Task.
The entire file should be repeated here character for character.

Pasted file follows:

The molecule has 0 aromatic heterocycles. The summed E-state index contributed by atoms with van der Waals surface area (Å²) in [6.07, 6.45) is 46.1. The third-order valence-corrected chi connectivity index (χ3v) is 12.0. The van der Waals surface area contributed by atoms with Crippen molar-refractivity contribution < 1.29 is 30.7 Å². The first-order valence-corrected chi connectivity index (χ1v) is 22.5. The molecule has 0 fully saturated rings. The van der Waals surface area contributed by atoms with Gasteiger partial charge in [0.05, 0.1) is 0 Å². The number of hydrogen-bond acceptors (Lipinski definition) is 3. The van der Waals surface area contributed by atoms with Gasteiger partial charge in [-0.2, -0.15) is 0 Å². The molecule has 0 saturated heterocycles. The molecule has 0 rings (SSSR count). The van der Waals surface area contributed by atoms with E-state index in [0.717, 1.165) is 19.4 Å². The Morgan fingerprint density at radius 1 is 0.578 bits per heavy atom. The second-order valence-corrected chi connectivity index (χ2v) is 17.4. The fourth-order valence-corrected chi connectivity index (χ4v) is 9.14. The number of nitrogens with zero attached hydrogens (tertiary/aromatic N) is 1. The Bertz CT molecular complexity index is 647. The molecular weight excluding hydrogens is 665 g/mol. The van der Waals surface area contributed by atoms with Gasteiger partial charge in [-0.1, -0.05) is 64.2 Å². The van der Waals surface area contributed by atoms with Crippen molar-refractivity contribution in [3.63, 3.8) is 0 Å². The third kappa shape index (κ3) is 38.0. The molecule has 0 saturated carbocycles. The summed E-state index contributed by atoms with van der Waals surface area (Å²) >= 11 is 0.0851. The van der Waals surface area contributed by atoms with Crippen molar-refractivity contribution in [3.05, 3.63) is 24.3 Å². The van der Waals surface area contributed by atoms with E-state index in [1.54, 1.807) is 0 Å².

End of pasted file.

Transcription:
The molecule has 0 aromatic heterocycles. The summed E-state index contributed by atoms with van der Waals surface area (Å²) in [6.07, 6.45) is 46.1. The third-order valence-corrected chi connectivity index (χ3v) is 12.0. The van der Waals surface area contributed by atoms with Crippen molar-refractivity contribution < 1.29 is 30.7 Å². The first-order valence-corrected chi connectivity index (χ1v) is 22.5. The molecule has 0 fully saturated rings. The van der Waals surface area contributed by atoms with Gasteiger partial charge in [0.05, 0.1) is 0 Å². The number of hydrogen-bond acceptors (Lipinski definition) is 3. The van der Waals surface area contributed by atoms with Gasteiger partial charge in [-0.2, -0.15) is 0 Å². The molecule has 0 saturated heterocycles. The molecule has 0 rings (SSSR count). The van der Waals surface area contributed by atoms with E-state index in [0.717, 1.165) is 19.4 Å². The Morgan fingerprint density at radius 1 is 0.578 bits per heavy atom. The second-order valence-corrected chi connectivity index (χ2v) is 17.4. The fourth-order valence-corrected chi connectivity index (χ4v) is 9.14. The number of nitrogens with zero attached hydrogens (tertiary/aromatic N) is 1. The Bertz CT molecular complexity index is 647. The molecular weight excluding hydrogens is 665 g/mol. The van der Waals surface area contributed by atoms with Gasteiger partial charge in [-0.1, -0.05) is 64.2 Å². The van der Waals surface area contributed by atoms with Crippen molar-refractivity contribution in [3.63, 3.8) is 0 Å². The third kappa shape index (κ3) is 38.0. The molecule has 0 saturated carbocycles. The summed E-state index contributed by atoms with van der Waals surface area (Å²) >= 11 is 0.0851. The van der Waals surface area contributed by atoms with Crippen molar-refractivity contribution in [3.05, 3.63) is 24.3 Å². The van der Waals surface area contributed by atoms with E-state index in [1.54, 1.807) is 0 Å².